Archive for April 23rd, 2008

One of my early Hackademix posts was about SQL injection vulnerabilities exploited to deface the United Nations main web site. In a later update I explained how, rather than fixing their holes properly, the U.N. technicians deployed a pretty useless Web Application Firewall, masking the most obvious attack surface but keeping their sites just as vulnerable as before.

Now WebSense is reporting that both the United Nations and the UK Government have web pages affected by the infamous "Mass Malicious JavaScript Attack", which has been spreading since January across thousands of sites, bombing visitors with a chain of 8 client-side exploits triggered by an external script hosted on remote servers (e.g.

www.nihaorr1.com

).
These exploits leverage a Microsoft Internet Explorer 7 vulnerability patched last year (bad guys seem not to trust Windows Update effectiveness), “as well as [bugs in] other applications”. Well, since modern browsers embed a lot of "other applications" which are usually quite vulnerable, maybe a good idea (actually the only sane idea, other than reverting to Lynx) is switching to a safe web browser and -- shameless plug(in) -- making it even safer by preemptively blocking execution of malicious scripts and embedded content. On a side note, Opera's web site preferences couldn't help in cases like these, when the compromised site is probably among the ones you trust, allowed to run scripts; NoScript, instead, still blocks the external malicious code even if the main page is in your whitelist.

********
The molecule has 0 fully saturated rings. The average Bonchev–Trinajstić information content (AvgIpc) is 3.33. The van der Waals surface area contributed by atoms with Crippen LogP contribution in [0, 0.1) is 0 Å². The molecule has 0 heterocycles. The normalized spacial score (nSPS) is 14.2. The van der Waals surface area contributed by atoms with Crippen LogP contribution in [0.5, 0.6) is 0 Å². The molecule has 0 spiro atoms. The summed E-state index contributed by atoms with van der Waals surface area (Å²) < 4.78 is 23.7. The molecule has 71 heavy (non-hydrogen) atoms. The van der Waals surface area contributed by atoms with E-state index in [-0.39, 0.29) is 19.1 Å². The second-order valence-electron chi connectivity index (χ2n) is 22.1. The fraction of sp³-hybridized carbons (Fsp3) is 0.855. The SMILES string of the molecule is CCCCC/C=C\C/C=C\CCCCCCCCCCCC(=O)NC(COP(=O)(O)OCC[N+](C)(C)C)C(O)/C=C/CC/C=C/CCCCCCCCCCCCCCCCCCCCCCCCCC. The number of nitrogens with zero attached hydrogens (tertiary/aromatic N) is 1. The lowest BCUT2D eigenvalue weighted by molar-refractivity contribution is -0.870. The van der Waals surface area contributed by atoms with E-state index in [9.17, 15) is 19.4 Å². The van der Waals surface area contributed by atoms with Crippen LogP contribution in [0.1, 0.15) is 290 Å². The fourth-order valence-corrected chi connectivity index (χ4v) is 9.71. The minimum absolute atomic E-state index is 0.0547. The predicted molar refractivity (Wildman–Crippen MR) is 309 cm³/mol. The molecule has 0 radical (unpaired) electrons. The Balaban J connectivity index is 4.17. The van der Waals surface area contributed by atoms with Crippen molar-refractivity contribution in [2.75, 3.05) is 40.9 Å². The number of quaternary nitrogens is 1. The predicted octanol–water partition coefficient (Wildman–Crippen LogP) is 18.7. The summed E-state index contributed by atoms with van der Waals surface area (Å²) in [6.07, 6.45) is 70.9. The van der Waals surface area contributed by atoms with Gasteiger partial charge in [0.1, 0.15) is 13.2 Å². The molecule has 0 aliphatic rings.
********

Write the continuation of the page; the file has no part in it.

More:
As previously explained by SANS, the

<script>

tag importing the malicious JavaScript code is inserted into the victim web pages through trivial SQL injection vulnerabilities, so much trivial that an automated tool has been used to find vulnerable sites through Google and infect them with the payload.
The default search pattern of this tool is

inurl:".asp" inurl:"a="

: in English, "those web pages developed with Microsoft Active Server Pages technology and accepting query string parameters". Unsurprisingly, this profile matches the original, still unpatched U.N. SQL injection; as I already said reporting the first accident, I believe crackers primarily target ASP sites (even though they are relatively few nowadays) because of the poor coding standards often shown by ASP coders, who usually have a Visual Basic desktop programming background and are less aware of web application security.

At any rate, some simple googling reveals that some U.N. sites are still infected, while UK Government sites have been "cleaned up".
The sad truth, though, is that even those "clean" sites are still vulnerable, hence they could be reinfected at any time: some people just never learn...

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